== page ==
Cybersecurity is high on every organisation’s agenda in a world of hybrid working, digital transactions, high profile data breaches, and strict data privacy rules backed by tough penalties.

By Chris Kruger, MD of Nashua Kopano

Despite the vast sums of money businesses spend on securing data and systems, one part of the ICT infrastructure needs more attention – namely, printing.

Global research from Quocirca finds that 61% of organisations experienced data losses in 2023 due to unsecure printing practices and 70% of organisations are dependent on print-driven processes.

Yet the organisations responding to the survey almost universally regard employer-owned home printers and the office print environment as relatively low priorities.

This isn’t surprising, given that companies have had their hands full responding to challenges such as social engineering and ransomware attacks. Yet it’s important to take note of the multiplying list of print-related attacks, with print offering an increasingly attractive surface for botnet, ransomware, and denial of surface attacks.

As companies harden other aspects of their endpoint and perimeter security, it is almost inevitable that hackers, rogue employees, malware authors and other bad actors will seek out new vulnerabilities in corporate IT infrastructure. For many organisations, office automation devices risk becoming the soft underbelly of their cybersecurity protection.

By some estimates, there are as many as 200 vulnerabilities within a typical printing device. The list of security holes has grown in recent years because today’s printers, copiers, and multifunctional peripherals (MFPs) have evolved into computers in their own right, with hard drives, cloud connectivity and the ability to run apps.

Even in that context, some organisations neglect the best practices and policies that apply elsewhere in their IT environments, such as insisting on complex passwords, keeping software such as drivers and firmware up to date to address new vulnerabilities, and conducting regular penetration testing.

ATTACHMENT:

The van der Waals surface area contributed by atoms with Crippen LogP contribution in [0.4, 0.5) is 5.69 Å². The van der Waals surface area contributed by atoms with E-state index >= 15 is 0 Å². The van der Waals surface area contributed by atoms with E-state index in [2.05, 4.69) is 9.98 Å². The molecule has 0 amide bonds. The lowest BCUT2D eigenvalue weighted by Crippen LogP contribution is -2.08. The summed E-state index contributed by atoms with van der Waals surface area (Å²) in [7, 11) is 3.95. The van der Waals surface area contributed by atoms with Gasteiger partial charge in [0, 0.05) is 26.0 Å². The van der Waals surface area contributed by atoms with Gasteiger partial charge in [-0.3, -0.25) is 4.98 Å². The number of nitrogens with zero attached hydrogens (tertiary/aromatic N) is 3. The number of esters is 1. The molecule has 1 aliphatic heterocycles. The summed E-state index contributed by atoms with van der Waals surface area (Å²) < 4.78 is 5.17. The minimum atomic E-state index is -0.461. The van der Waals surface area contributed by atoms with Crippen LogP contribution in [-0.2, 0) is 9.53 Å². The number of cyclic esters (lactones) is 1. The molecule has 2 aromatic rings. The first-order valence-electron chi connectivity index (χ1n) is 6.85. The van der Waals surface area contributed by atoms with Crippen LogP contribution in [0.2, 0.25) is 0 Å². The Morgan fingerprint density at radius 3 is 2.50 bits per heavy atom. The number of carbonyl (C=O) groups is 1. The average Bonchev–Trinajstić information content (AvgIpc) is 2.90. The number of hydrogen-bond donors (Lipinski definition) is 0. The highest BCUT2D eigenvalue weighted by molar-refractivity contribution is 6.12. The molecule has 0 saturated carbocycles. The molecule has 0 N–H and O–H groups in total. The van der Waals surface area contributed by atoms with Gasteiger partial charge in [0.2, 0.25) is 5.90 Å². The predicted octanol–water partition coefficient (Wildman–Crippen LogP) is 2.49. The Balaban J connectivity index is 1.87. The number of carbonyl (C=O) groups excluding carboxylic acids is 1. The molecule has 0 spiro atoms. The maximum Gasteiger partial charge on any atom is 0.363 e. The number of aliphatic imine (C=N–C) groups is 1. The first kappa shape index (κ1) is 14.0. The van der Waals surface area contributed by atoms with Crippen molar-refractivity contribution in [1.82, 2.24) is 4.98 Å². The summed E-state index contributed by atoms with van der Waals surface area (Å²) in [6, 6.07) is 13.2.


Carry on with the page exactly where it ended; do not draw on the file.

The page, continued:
In addition, compared to PCs or smartphones, print security offers some unique challenges. Whereas there are only a handful of mobile and personal computer operating systems in common use today, many companies are running heterogenous print environments with each print vendor running its own firmware.

Security for these devices generally is managed separately from the tools and processes used for the rest of the organisation’s perimeter and endpoint protection. It also proves difficult to implement a zero-trust (never trust any traffic or user, always authenticate everyone and everything) policy across shared printers without harming productivity.

Accidental leaks can be devastating if they involve personally identifiable information or sensitive data like credit card numbers. In addition, in an unsecure print environment, malicious insiders could steal information by photocopying or printing it when they can’t copy or send it electronically.

To address this threat environment, companies like Nashua understand the print, copy, and document management environment.

With security threats in the print environment evolving, now is the time for companies to address weaknesses in access control and trust. The right tools and policies can prevent attacks via unauthorised access and leakages of sensitive information.